The Life Cycle of Recycled Plastic
Pretty much everyone is going green these days, and thus, more value is placed on products made of recycled material. And among recyclable products, plastic has got to be the easiest to recycle since it doesnâ€™t degrade like organic materials â€” you can either find new uses for any existing plastic bags and containers you may have, or send these products to a recycling plant to be remade into â€˜newâ€™ material. But have you ever wondered just what happens behind closed doors of a plastic recycling plant? Just what takes place to make something as seemingly indestructible as plastic into something new?
In an article by Heather Wansbrough and David Yuen on plastics recycling, they give us a quick rundown of what happens to plastic products in a recycling plant:
The 5-Step Plastic Recycling Process
- Collection â€“ Recycling facilities gather available recyclable material in their area, and from roadside collections, special recycling bins, or even directly from industries, post-consumer and post-industrial plastic items are collected.
- Manual sorting â€“ All items that are collected are then sorted according to the types indicated by the recycling symbols and codes on them. Unnecessary non-plastic materials found in the piles are promptly taken out.
- Chipping â€“ After sorting, the plastic products are prepared for melting by being cut into small pieces. The sorted plastic items are then fed into a machine which has sets of blades that slice through the material and break the plastic into tiny bits.
- Washing â€“ At this step, all residue of products originally contained in the plastic items and various other â€˜contaminantsâ€™ (e.g. paper labels, dirt) are removed. A particular wash solution consisting of an alkaline, cationic detergent in water and a wash tank are used to effectively get rid of all the contaminants on the plastic material, making sure that all items are clean and ready for the final step. During washing, the wash tank agitator serves as an abrasive, stripping the adhesive off any labels and shredding any paper mixed in with the plastics. An alkaline, cationic detergent (which is similar to the formulas used in shampoos and fabric softeners) is used for the task of washing plastics because plastic materials have a positive surface charge, and only positively-charged chemical compounds (which in this case are cationic detergents) can properly clean them, effectively removing dirt and grease.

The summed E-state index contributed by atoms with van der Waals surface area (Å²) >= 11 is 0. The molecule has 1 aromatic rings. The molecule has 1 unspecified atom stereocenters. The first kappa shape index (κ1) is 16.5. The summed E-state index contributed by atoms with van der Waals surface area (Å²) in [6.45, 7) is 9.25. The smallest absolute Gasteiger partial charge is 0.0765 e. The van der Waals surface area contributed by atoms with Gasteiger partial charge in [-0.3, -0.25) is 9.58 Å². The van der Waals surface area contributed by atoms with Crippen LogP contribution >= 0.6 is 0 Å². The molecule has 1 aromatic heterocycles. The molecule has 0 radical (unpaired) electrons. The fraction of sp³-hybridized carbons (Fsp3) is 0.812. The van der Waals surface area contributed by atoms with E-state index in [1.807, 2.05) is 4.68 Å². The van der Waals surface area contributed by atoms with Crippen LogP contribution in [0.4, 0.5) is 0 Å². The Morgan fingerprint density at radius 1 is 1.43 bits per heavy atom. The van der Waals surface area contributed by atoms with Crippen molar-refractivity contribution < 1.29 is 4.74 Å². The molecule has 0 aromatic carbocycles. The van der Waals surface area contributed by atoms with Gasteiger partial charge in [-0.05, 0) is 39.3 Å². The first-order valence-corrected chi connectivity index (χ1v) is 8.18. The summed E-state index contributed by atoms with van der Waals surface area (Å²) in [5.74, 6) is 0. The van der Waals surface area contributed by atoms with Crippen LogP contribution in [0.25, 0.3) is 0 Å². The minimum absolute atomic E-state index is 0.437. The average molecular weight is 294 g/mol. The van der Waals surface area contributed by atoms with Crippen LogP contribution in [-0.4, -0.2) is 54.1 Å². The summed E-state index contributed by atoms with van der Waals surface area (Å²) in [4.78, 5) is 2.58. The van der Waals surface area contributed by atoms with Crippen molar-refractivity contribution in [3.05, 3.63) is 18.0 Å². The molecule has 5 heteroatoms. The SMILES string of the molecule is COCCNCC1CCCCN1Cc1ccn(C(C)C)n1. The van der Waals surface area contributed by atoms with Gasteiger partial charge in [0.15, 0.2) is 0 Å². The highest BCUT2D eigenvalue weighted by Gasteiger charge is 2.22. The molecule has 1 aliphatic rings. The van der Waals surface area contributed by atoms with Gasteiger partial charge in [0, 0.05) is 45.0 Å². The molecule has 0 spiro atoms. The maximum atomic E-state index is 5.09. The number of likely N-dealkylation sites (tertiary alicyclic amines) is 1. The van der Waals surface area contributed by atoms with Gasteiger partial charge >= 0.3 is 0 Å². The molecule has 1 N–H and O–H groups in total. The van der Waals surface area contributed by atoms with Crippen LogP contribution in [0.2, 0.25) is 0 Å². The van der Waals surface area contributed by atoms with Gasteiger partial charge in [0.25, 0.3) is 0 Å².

- Pelleting â€“ The chipped pieces of plastic are then melted down and put through a machine called an â€˜extruderâ€™. The extruder shapes the melted plastic into thin noodle-like tubes. The plastic tubes are then cut into small pellets by a set of rotating knives, which are then ready to be reused and remade into new items.
In the bag
Plastic bags go through the same five-step process as other plastic products, and are also washed and rinsed according to their plastic types. These also go through a â€˜chippingâ€™ stage, but in the case of plastic bags, these are chopped rather than chipped. The chopped shreds of plastic bags are then melted down accordingly to go through the pelleting stage.
The recycled plastic pellets are usually sold by the recycling company to other businesses which would then mold the plastic pellets into an assortment of products for various uses. Some products use a combination of recycled plastic pellets and virgin plastic ones. Though people tend to go for fully virgin plastic when available, the value of recycled plastic is undeniable, because recycling cuts down on landfill contribution and the process creates an avenue to reuse plastic, which is a non-renewable resource, which in turn reduces the rate of pollution and promotes overall wellness.
PlasticPlace.com believes in using recycled material in their products, and the company aims to popularize the idea of reusing and recycling through their own unique line of garbage bags made with 80% recycled material (10% of which is post-consumer, 70% post-industrial).